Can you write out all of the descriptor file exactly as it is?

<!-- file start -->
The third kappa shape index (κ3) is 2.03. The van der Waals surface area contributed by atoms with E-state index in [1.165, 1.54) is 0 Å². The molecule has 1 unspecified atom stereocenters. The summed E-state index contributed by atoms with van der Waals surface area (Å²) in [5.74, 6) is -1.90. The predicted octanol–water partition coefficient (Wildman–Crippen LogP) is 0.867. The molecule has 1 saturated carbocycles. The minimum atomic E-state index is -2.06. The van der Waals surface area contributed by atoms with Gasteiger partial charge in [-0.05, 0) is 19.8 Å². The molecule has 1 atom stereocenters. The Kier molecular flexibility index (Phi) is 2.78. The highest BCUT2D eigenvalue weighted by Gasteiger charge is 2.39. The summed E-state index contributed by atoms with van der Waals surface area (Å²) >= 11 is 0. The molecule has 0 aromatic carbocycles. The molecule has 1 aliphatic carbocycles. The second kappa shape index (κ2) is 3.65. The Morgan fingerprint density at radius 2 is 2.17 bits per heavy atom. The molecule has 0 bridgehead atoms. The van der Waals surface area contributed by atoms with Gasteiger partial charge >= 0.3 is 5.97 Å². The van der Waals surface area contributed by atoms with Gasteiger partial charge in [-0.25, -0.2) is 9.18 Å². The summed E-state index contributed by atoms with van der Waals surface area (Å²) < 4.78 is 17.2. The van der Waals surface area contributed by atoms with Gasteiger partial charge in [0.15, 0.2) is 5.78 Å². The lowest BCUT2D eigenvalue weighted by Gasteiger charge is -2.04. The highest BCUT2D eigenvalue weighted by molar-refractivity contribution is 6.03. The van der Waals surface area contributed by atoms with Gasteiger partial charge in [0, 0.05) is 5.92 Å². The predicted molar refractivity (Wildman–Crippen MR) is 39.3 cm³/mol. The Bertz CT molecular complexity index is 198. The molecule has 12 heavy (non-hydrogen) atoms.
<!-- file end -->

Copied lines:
The third kappa shape index (κ3) is 2.03. The van der Waals surface area contributed by atoms with E-state index in [1.165, 1.54) is 0 Å². The molecule has 1 unspecified atom stereocenters. The summed E-state index contributed by atoms with van der Waals surface area (Å²) in [5.74, 6) is -1.90. The predicted octanol–water partition coefficient (Wildman–Crippen LogP) is 0.867. The molecule has 1 saturated carbocycles. The minimum atomic E-state index is -2.06. The van der Waals surface area contributed by atoms with Gasteiger partial charge in [-0.05, 0) is 19.8 Å². The molecule has 1 atom stereocenters. The Kier molecular flexibility index (Phi) is 2.78. The highest BCUT2D eigenvalue weighted by Gasteiger charge is 2.39. The summed E-state index contributed by atoms with van der Waals surface area (Å²) >= 11 is 0. The molecule has 0 aromatic carbocycles. The molecule has 1 aliphatic carbocycles. The second kappa shape index (κ2) is 3.65. The Morgan fingerprint density at radius 2 is 2.17 bits per heavy atom. The molecule has 0 bridgehead atoms. The van der Waals surface area contributed by atoms with Gasteiger partial charge >= 0.3 is 5.97 Å². The van der Waals surface area contributed by atoms with Gasteiger partial charge in [-0.25, -0.2) is 9.18 Å². The summed E-state index contributed by atoms with van der Waals surface area (Å²) < 4.78 is 17.2. The van der Waals surface area contributed by atoms with Gasteiger partial charge in [0.15, 0.2) is 5.78 Å². The lowest BCUT2D eigenvalue weighted by Gasteiger charge is -2.04. The highest BCUT2D eigenvalue weighted by molar-refractivity contribution is 6.03. The van der Waals surface area contributed by atoms with Gasteiger partial charge in [0, 0.05) is 5.92 Å². The predicted molar refractivity (Wildman–Crippen MR) is 39.3 cm³/mol. The Bertz CT molecular complexity index is 198. The molecule has 12 heavy (non-hydrogen) atoms.